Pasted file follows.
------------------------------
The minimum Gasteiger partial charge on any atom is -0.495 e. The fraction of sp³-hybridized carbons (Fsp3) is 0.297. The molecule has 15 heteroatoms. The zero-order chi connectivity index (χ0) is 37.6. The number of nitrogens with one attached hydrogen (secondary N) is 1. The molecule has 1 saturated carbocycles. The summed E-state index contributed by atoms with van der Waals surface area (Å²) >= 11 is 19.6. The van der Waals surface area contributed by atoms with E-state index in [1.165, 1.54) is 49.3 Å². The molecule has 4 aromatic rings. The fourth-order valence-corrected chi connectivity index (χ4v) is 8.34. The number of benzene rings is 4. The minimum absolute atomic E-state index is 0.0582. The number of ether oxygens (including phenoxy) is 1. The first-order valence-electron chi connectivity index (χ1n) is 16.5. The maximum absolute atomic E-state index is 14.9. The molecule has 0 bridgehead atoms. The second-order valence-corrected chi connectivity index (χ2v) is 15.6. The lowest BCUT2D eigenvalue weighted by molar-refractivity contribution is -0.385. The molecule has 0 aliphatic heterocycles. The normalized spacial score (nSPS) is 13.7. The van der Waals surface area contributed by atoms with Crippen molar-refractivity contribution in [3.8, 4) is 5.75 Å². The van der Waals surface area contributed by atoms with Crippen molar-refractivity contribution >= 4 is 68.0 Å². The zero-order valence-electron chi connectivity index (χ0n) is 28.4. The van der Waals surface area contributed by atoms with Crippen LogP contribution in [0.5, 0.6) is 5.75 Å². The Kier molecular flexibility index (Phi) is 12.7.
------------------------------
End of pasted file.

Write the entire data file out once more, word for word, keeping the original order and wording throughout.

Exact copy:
The minimum Gasteiger partial charge on any atom is -0.495 e. The fraction of sp³-hybridized carbons (Fsp3) is 0.297. The molecule has 15 heteroatoms. The zero-order chi connectivity index (χ0) is 37.6. The number of nitrogens with one attached hydrogen (secondary N) is 1. The molecule has 1 saturated carbocycles. The summed E-state index contributed by atoms with van der Waals surface area (Å²) >= 11 is 19.6. The van der Waals surface area contributed by atoms with E-state index in [1.165, 1.54) is 49.3 Å². The molecule has 4 aromatic rings. The fourth-order valence-corrected chi connectivity index (χ4v) is 8.34. The number of benzene rings is 4. The minimum absolute atomic E-state index is 0.0582. The number of ether oxygens (including phenoxy) is 1. The first-order valence-electron chi connectivity index (χ1n) is 16.5. The maximum absolute atomic E-state index is 14.9. The molecule has 0 bridgehead atoms. The second-order valence-corrected chi connectivity index (χ2v) is 15.6. The lowest BCUT2D eigenvalue weighted by molar-refractivity contribution is -0.385. The molecule has 0 aliphatic heterocycles. The normalized spacial score (nSPS) is 13.7. The van der Waals surface area contributed by atoms with Crippen molar-refractivity contribution in [3.8, 4) is 5.75 Å². The van der Waals surface area contributed by atoms with Crippen molar-refractivity contribution >= 4 is 68.0 Å². The zero-order valence-electron chi connectivity index (χ0n) is 28.4. The van der Waals surface area contributed by atoms with Crippen LogP contribution in [0.5, 0.6) is 5.75 Å². The Kier molecular flexibility index (Phi) is 12.7.